Basic assumptions are our long-learnt, automatic responses and established opinions. We are, ourselves, almost always unaware of the nature of our own basic assumptions, but they are enacted through our behaviour - what we say and do. Basic assumptions are usually rooted in our infancy, early family life and social context. More widely, assumptions shaping our behaviour relate to cultural context.

Attitudes are the established ways of responding to people and situations that we have learned, based on the beliefs, values and assumptions we hold. Attitudes become manifest through our behaviour.

You see what you believe. You attract to yourself those experiences that match your existing belief system. Change your thoughts to improve your life and expand your mind. Replace beliefs that are hindering your development with positive ones that will help you.

What you create through your thoughts is a belief system, and that belief system is ultimately what determines whether you live a successful life. The key to changing your belief system is changing your thoughts.

Orison Swett Marden wrote in How to Get What You Want, "Stop thinking trouble if you want to attract its opposite; stop thinking poverty if you wish to attract plenty.  Refuse to have anything to do with the things you fear, the things you do not want." Instead you must think rightly about those things you want to attract.

Mark Shearon once posed a very enlightening question to a telephone audience,

"Are you thinking about what you're thinking about?"

Read that sentence again and read it carefully. It's not a play on words.

Marden goes on to write this passage about how much our thoughts influence the outcome of our life:

"How often do we hear it said of some man, "Everything he undertakes succeeds," or "Everything he touches turns to gold".


"Because the man is constantly picturing to himself the success of his undertakings and he is backing up his vision by his efforts. By clinging to his vision, by vigorous resolution and persistent, determined endeavour he is continually making himself a powerful magnet to draw his own to him. Consciously or unconsciously, he is using the divine intelligence or force by the use of which every human being may mould himself and his environment according to the pattern in his mind."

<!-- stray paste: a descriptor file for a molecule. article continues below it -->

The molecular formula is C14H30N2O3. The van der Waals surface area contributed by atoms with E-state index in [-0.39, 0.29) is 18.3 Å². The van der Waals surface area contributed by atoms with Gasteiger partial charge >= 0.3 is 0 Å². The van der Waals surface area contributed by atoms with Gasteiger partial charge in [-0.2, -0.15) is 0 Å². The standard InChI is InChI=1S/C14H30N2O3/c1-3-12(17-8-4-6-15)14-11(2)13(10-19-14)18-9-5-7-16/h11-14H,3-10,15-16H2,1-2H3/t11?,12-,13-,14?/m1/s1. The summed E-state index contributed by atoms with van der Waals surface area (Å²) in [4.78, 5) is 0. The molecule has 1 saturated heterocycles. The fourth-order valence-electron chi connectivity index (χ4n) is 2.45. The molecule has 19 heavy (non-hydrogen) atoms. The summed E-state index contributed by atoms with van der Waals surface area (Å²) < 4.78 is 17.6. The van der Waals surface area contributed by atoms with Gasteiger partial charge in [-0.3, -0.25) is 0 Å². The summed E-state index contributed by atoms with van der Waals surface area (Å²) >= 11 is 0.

My suggestion is that you consider some of the above and take some time to ensure that all your key beliefs that you want to build your social business are identified and that you use them to advise on the drawing up of your companies value set. Make sure that the value set at least is written down and once the business is running ensure that everyone whom you engage with is aware of them. As a small piece of advice, and from a management perspective, I strongly suggest that they are then referred to when measuring the performance of the business.

Example Beliefs and Values: Telecentre And Business School Ltd



We believe that all people have the ability to achieve their potential

To treat everyone with Respect (treat unemployed people as we would employed people)

We believe in the value of lifelong learning and its power to change people's lives

To work with Integrity at all times

We believe that learning should be fun and exciting

To Empathise with all stakeholders and only build working relationships on a Win-Win basis

We believe in the value of employment as a way to fulfil people's lives and we believe that people want to work

To build business relationships and partnerships on Trust and Loyalty

We believe in the concept of community and its value in improving people's lives

To deliver all services with passion, commitment and enthusiasm

We believe in the power of the social enterprise business model as the business of choose in the 21st century

We believe that social enterprises should aim for long-term sustainability and gain all of its income to fulfil their social objectives through commercial activities

We believe that social enterprises should trade with other social enterprises and that profits should be reinvested in areas that enable an increase in social objectives

We believe that social enterprises should undertake its work activities in a way that has a positive effect on the environment

We believe in recruiting people with talent to grow our social enterprise and we believe in rewarding these people above market wage rates

I suggest that when constructing beliefs and values you do so under the headings of the Triple Bottom Line, namely social, economic and environmental. Also experience has shown us that these beliefs and values get added to over the years so accept that this task is just the starting point.

SEB Task 1

Create a list of Beliefs and Values you want your social enterprise to be built upon



Constructing a Vision Statement